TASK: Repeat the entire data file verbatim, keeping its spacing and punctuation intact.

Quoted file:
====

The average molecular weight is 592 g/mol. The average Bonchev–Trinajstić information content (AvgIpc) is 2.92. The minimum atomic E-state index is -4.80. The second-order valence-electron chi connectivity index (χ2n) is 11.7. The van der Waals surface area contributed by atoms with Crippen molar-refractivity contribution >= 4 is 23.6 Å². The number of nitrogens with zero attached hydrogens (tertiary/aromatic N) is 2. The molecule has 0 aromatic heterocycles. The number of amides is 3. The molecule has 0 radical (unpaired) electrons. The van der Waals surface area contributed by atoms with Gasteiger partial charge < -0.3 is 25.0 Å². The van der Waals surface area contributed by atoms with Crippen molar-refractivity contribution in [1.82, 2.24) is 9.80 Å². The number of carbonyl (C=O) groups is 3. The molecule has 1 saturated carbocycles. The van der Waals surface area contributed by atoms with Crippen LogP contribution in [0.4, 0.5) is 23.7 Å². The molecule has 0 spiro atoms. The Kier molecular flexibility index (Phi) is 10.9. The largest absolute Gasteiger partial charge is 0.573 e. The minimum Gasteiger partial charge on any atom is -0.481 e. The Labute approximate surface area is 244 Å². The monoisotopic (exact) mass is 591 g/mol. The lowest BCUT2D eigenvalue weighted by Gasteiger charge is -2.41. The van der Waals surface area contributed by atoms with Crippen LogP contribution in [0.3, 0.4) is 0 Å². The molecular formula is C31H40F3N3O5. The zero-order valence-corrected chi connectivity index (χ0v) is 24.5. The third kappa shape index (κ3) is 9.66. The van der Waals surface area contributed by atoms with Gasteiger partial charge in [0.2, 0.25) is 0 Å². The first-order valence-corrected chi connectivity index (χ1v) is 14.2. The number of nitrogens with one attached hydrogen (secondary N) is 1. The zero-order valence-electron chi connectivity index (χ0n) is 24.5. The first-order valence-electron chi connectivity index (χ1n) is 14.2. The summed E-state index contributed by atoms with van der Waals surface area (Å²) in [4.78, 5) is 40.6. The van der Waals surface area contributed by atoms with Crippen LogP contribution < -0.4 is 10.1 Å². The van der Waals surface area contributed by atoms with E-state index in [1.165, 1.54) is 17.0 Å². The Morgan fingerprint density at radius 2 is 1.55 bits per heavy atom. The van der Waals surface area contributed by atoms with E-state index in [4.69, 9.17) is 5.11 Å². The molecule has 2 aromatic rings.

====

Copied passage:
The average molecular weight is 592 g/mol. The average Bonchev–Trinajstić information content (AvgIpc) is 2.92. The minimum atomic E-state index is -4.80. The second-order valence-electron chi connectivity index (χ2n) is 11.7. The van der Waals surface area contributed by atoms with Crippen molar-refractivity contribution >= 4 is 23.6 Å². The number of nitrogens with zero attached hydrogens (tertiary/aromatic N) is 2. The molecule has 0 aromatic heterocycles. The number of amides is 3. The molecule has 0 radical (unpaired) electrons. The van der Waals surface area contributed by atoms with Gasteiger partial charge < -0.3 is 25.0 Å². The van der Waals surface area contributed by atoms with Crippen molar-refractivity contribution in [1.82, 2.24) is 9.80 Å². The number of carbonyl (C=O) groups is 3. The molecule has 1 saturated carbocycles. The van der Waals surface area contributed by atoms with Crippen LogP contribution in [0.4, 0.5) is 23.7 Å². The molecule has 0 spiro atoms. The Kier molecular flexibility index (Phi) is 10.9. The largest absolute Gasteiger partial charge is 0.573 e. The minimum Gasteiger partial charge on any atom is -0.481 e. The Labute approximate surface area is 244 Å². The monoisotopic (exact) mass is 591 g/mol. The lowest BCUT2D eigenvalue weighted by Gasteiger charge is -2.41. The van der Waals surface area contributed by atoms with Crippen LogP contribution in [0.3, 0.4) is 0 Å². The molecular formula is C31H40F3N3O5. The zero-order valence-corrected chi connectivity index (χ0v) is 24.5. The third kappa shape index (κ3) is 9.66. The van der Waals surface area contributed by atoms with Gasteiger partial charge in [0.2, 0.25) is 0 Å². The first-order valence-corrected chi connectivity index (χ1v) is 14.2. The number of nitrogens with one attached hydrogen (secondary N) is 1. The zero-order valence-electron chi connectivity index (χ0n) is 24.5. The first-order valence-electron chi connectivity index (χ1n) is 14.2. The summed E-state index contributed by atoms with van der Waals surface area (Å²) in [4.78, 5) is 40.6. The van der Waals surface area contributed by atoms with Crippen LogP contribution < -0.4 is 10.1 Å². The van der Waals surface area contributed by atoms with E-state index in [1.165, 1.54) is 17.0 Å². The Morgan fingerprint density at radius 2 is 1.55 bits per heavy atom. The van der Waals surface area contributed by atoms with E-state index in [4.69, 9.17) is 5.11 Å². The molecule has 2 aromatic rings.